Many years ago, enterprise software was written to run on mainframe computers. This was the best (only?) solution at that time that had the requisite memory and processing power to run these applications and so – despite their cost, inflexibility and operational complexity – mainframes represented the optimal computing model for enterprise applications. Until a new computing model emerged. Based on powerful, plentiful and inexpensive blade servers and a number of new, standard software components, this “technology stack” became the new optimal computing model for running more and more of the enterprise. LAMP was the new 700/7000.
Not only was this new model less expensive, more robust and more resilient, it was much more adaptable. Further, the open standards encouraged a tremendous amount of innovation and experimentation which in turn fostered the development of a vast array of specialist but compatible variations. This enabled bespoke solutions for different applications and environments to be easily developed without the need to build a new platform each time. And as each component in the stack had a very specific role or purpose, its design could be optimised without compromise.
The traditional banking business model mirrors the mainframe: a vertically integrated, all-in-one solution with all the resources and tools needed to deliver banking products and services in one big (black) box. In the context of the 20th century competitive and technological landscape this worked fine. It was the optimal solution. But like the mainframe of the computing world, the all-in-one “big iron” approach to banking is no longer the optimal business model with which to efficiently and profitably serve the banking customers of today. A new approach, predicated on assembling specialist providers of the component elements required to deliver end products and services will prove to be the new optimal business model for banking. Welcome to the (banking) stack.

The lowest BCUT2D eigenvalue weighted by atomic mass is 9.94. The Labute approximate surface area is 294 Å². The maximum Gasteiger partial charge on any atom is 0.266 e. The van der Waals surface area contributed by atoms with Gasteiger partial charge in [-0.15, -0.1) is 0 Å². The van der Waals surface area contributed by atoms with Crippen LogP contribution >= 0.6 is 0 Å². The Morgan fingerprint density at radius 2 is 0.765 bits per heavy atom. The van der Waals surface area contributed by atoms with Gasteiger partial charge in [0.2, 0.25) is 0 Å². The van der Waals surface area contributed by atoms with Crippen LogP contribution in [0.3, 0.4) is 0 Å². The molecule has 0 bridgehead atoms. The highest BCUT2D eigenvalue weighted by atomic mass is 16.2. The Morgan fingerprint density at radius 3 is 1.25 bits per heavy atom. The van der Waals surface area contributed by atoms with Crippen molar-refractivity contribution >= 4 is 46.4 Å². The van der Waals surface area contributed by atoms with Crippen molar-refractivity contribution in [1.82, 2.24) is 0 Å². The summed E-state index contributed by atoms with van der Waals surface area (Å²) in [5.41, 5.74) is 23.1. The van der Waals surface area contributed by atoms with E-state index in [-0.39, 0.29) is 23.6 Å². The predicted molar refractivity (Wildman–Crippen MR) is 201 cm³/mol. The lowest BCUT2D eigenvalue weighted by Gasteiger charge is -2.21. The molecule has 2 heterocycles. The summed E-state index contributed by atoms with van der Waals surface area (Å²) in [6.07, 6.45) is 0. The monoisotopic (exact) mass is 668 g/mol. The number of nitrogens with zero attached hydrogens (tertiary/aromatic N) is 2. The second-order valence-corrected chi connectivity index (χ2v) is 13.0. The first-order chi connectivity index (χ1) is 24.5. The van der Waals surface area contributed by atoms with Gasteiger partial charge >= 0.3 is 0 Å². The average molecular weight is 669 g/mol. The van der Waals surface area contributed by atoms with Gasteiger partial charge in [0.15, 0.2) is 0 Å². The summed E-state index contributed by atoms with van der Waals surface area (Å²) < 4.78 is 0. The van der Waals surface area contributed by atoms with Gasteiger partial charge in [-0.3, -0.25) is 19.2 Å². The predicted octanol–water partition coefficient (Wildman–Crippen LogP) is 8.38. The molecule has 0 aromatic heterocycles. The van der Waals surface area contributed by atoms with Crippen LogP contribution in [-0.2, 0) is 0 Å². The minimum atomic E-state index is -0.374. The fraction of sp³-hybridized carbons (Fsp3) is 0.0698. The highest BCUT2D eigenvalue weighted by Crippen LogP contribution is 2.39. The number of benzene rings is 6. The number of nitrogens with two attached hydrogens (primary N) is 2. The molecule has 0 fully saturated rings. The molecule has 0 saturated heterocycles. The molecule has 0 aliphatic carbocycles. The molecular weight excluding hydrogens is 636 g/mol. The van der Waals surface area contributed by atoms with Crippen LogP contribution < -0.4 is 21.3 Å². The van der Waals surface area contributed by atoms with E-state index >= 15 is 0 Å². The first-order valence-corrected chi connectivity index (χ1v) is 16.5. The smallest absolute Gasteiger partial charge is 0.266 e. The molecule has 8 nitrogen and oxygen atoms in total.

Take for example the process of making a loan. This actually breaks down into a “process stack” that at a high level looks something like this:
Each layer of this stack requires different skills and resources. The value drivers for each activity are different. Each requires a different mix of technology, design and talent and the application of fundamentally different business models and capital resources. As such, trying to house them all in the same organisation means that some or indeed each of these activities are operated in a sub-optimal fashion. Indeed, the stronger the culture, the better managed the bank is (in the context of traditional, hierarchical models), the more acute is this problem.